Myanmar petition urges action against anti-Muslim monks
By Kyaw Ye Lynn
April 22, 2016
Online petition presented to authorities after Buddhist nationalists violently force Muslim vendors out of religious site
YANGON, Myanmar -- Activists are urging action against a group of Buddhist monks patrolling Myanmar's most famous religious site after Muslim vendors were attacked, and one was badly beaten.
On Friday, Thet Swe Win – joint general secretary of National Youth Congress -- presented a printout of an online petition to authorities after the Buddhist nationalists forced Muslim vendors out of Shwedagon Pagoda in commercial capital Yangon last week.
“I handed the documents and petition to chief minister and border affairs minister of Yangon region today,” Thet Swe Win told Anadolu Agency by phone.
"This is for justice and rule of law," he said, adding that the monks’ actions had violated the country’s constitution, which states that every citizen has the right to conduct business freely in any part of the country.
The online petition (at change.org) was set up and addressed to Yangon Chief Minister Phyo Min Thein after the the monks mistreated Muslim vendors in four separate incidents on April 17 – the first day of Myanmar’s traditional New Year.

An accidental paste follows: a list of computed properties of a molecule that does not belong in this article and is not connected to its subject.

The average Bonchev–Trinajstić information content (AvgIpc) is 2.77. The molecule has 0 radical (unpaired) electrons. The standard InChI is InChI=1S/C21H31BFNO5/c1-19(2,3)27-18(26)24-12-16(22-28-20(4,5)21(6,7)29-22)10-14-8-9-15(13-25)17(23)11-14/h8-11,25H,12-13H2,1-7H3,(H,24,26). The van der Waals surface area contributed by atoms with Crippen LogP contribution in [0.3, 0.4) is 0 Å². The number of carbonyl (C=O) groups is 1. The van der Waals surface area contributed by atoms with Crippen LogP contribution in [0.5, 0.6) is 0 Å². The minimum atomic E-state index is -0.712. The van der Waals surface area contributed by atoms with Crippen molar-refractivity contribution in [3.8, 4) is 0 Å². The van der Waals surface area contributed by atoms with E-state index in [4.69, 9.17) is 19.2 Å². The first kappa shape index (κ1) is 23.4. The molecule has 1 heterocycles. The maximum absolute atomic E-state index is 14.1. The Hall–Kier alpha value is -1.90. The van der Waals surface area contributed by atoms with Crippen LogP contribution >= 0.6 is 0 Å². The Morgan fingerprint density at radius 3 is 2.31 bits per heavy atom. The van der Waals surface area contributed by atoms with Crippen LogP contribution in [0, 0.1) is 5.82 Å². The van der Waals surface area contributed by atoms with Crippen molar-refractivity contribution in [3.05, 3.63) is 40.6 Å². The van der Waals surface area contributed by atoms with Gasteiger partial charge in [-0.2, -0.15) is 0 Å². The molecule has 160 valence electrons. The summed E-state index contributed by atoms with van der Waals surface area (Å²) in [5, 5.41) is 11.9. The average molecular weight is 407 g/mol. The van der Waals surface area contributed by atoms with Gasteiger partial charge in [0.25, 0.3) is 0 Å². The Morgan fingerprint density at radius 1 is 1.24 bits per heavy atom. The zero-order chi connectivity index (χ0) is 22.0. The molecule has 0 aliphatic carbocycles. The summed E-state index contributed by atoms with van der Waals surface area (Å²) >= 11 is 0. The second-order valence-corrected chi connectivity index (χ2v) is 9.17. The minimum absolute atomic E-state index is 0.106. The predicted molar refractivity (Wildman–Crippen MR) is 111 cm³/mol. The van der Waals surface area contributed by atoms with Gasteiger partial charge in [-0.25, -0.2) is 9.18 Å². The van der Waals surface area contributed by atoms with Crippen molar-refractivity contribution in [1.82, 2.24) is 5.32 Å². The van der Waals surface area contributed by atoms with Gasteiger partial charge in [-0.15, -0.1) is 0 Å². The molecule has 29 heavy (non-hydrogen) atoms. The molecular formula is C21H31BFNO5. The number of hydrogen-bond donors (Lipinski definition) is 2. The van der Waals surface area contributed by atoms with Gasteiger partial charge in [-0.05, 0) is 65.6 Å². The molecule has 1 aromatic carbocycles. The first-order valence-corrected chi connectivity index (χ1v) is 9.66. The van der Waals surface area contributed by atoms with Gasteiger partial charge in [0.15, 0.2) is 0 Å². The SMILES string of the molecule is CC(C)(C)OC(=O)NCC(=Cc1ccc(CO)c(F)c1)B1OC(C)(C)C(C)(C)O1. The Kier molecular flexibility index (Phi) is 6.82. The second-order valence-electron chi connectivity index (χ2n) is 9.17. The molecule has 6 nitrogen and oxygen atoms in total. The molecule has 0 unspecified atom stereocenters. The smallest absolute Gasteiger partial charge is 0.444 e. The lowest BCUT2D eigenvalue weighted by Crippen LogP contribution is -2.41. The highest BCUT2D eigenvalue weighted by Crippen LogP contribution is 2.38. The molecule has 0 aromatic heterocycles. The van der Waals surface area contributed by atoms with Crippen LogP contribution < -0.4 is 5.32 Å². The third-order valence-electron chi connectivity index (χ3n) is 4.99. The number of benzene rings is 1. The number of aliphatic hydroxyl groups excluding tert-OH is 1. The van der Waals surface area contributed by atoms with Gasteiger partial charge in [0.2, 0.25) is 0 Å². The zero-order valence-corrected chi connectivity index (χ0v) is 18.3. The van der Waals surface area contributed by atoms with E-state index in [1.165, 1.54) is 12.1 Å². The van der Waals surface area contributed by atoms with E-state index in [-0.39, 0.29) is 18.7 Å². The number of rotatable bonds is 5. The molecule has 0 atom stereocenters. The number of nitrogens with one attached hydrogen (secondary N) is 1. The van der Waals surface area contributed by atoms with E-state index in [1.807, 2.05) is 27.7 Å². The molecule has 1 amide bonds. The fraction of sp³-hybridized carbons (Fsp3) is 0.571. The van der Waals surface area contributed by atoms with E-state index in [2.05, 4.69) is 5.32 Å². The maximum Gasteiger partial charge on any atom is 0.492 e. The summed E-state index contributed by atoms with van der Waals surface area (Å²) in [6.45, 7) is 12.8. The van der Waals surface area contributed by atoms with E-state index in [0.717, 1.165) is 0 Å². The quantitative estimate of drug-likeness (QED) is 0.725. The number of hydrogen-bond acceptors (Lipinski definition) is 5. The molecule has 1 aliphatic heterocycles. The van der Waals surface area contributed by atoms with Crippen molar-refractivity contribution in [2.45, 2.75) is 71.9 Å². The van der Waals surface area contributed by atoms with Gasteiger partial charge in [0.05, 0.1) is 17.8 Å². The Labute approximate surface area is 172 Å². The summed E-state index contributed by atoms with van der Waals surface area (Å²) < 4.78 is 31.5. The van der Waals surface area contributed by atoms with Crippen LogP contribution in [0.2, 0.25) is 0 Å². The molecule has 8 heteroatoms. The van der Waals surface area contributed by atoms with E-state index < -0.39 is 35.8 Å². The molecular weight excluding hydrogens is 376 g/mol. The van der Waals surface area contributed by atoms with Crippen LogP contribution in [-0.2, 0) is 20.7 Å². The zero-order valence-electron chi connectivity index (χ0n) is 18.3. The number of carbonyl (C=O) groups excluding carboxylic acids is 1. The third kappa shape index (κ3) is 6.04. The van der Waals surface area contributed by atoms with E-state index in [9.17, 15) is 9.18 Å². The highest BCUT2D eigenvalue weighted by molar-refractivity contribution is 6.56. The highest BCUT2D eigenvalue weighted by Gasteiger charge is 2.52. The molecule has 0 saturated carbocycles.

It was signed by at least 3,000 people within two days of its launch Wednesday.
The April 17 incident saw multiple saffron-robed monks attack the vendors, and seize their money and belongings in four separate incidents at the pagoda, a large iconic gold-roofed building visited by hundreds of thousands of tourists each year.
They claimed that Muslims are not allowed to do business at any Buddhist temples.
Swe Win said he had met the vendors, and discovered that one of them -- 25-year old Abdul Qadir (Ye Ko Ko) was beaten, kicked and punched after being escorted from the site to the nearest monastery by six Buddhist monks.
“They hit my face, started kneeing me and took me into the monastery for a beating,” Ye Ko Ko was quoted by M-Media (Myanmar Muslim Media) as saying.
Thu Seikkta -- a leader of the nationalist Patriotic Monks Union, who were involved in Friday's incident -- said that they were just trying to protect the pagoda.
“They [the Muslim vendors] are gradually occupying the pagoda,” he told Anadolu Agency by phone.
“No Muslims should be allowed to do any business near the pagoda as Muslims don’t allow other people doing business near their mosque,” he claimed.
“Who can guarantee these Muslims are not going to bomb the pagoda one day?”